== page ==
What The Top 10 Selling Downloads Have In Common

I took a look at the top 10 selling downloads for January 2010. I was definitely curious to see how my theories of the book were stacking up. Did the theories hold up past the #1 song? Here’s what I found:

7 of the top 10 selling downloads had intros of 5 seconds or less. Oddly enough, it’s not just any 7…it’s the TOP 7. Also, those 7 songs alone account for 4% of ALL track sales so far for the year. That’s a pretty huge consolidation of money in that top cluster. Is there any further proof that short intros are what drives sales now? In fairness, the 8th, 9th & 10th selling downloads had longer intros (12, 21 and 29 seconds respectively) so it is certainly still possible to sell with long intros. However, the odds are clearly against you. And, by the way, if you averaged all 10 songs…the average intro length is…7 seconds…exactly in line with what I’ve found consistently the past few years.

5 of the Top 10 selling downloads are longer than 4 minutes. This may not seem like a lot, but it does represent a subtle shift in songs getting longer. The longer the song, the more it controls mindshare. In fairness, a couple of those songs over 4 minutes do have radio edits, but in the online world, those edits are not what is being consumed. The longer versions are. The overall average length of the Top 10 is 3:57, which is actually about a 5% increase in the length of hit songs earlier in the decade. Not overly dramatic, but certainly trending in a specific way.

I think in version 2.0 of my book, I’ll have to add “cold” endings…7 of the Top 10 selling downloads basically do not have a full resolve of the song and/or end the song “cold” without fades. Ending the song cold in most cases achieves the same result as the lack of resolve. Most people feel satisfaction with a musical chord resolve. A cold ending of just vocals robs them of that, even if musically it might actually be a full resolve. Most often, that’s not the case.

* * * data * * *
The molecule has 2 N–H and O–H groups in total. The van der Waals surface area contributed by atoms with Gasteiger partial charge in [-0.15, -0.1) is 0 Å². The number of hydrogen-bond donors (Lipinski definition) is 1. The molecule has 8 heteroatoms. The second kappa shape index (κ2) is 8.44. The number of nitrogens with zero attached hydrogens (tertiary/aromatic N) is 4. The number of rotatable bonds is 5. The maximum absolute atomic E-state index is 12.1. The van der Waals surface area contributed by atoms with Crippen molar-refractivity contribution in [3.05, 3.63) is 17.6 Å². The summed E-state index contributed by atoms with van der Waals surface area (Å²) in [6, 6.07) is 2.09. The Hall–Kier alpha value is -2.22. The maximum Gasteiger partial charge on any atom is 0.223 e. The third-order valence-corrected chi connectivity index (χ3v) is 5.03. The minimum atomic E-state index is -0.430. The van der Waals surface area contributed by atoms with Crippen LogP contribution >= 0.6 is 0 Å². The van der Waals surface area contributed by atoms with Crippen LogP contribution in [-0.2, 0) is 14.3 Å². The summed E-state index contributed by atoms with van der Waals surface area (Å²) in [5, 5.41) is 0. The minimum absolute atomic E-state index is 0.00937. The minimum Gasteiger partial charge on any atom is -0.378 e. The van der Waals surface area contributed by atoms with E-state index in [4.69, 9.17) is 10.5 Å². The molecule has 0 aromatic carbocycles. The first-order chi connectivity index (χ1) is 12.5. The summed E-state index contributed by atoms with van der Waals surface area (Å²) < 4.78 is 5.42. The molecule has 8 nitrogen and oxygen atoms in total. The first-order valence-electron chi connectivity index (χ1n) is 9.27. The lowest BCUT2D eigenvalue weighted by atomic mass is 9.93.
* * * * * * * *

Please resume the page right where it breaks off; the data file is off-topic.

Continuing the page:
Ke$ha’s album only came out last month, but she already has 2 of the Top 10 selling downloads. Black Eyed Peas, who also have 2 of the Top 10, released 4 singles in the last 10 months. Lady Gaga’s track came from a new EP released just slightly more than a year after her debut album. Taylor Swift’s huge debut week for her track also emphasized the hunger from her fan base for more songs quickly.

Another interesting item of note…traditionally the winter time is when the big ballads are popular. Yet not one of the Top 10 selling tracks is a ballad. In the book, I talk about mellow background music gaining ground. Based solely on track sales with no ballads and only 3 of the Top 10 even remotely considered mellow, it would appear that this prediction is off track. However, the reason for the prediction is that ballads have not always been big sellers on their own. The revenues come in moving forward thru increased streaming on multiple sites, not from sales themselves.

For reference, here are the Top 10 sellers for January 2010:

1) Ke$ha “Tik Tok”
2) Lady Gaga “Bad Romance”
3) Train “Hey, Soul Sister”
4) Young Money “Bedrock”
5) Ke$ha “Blah Blah Blah”
6) Black Eyed Peas “Imma Be”
7) Iyaz “Replay”
8 ) Taylor Swift “Today Was A Fairytale”
9) Owl City “Fireflies”
10) Black Eyed Peas “I Gotta Feeling”

3 Responses to “What The Top 10 Selling Downloads Have In Common”

  1. Dave Huffman February 9, 2010 at 1:52 pm # Reply

    I was just thinking about this the other day when I heard Adam Lambert’s “Whaddya Want from Me”…the intro just seemed a bit long and unnecessary.

    Anytime I have ever gotten feedback from publishers, etc. it has always been “Cut the intro…”

    The 4 minutes thing kind of blows me away, but it really makes sense. I still run into people that preach the 3 minutes and under “Pop formula”.

    Nice informative post.


  2. hungover February 10, 2010 at 6:00 pm # Reply

    I definitely think you are on to something there!

  3. Lior February 13, 2010 at 1:29 pm # Reply

    Valuable data for any songwriter today.

Leave a Reply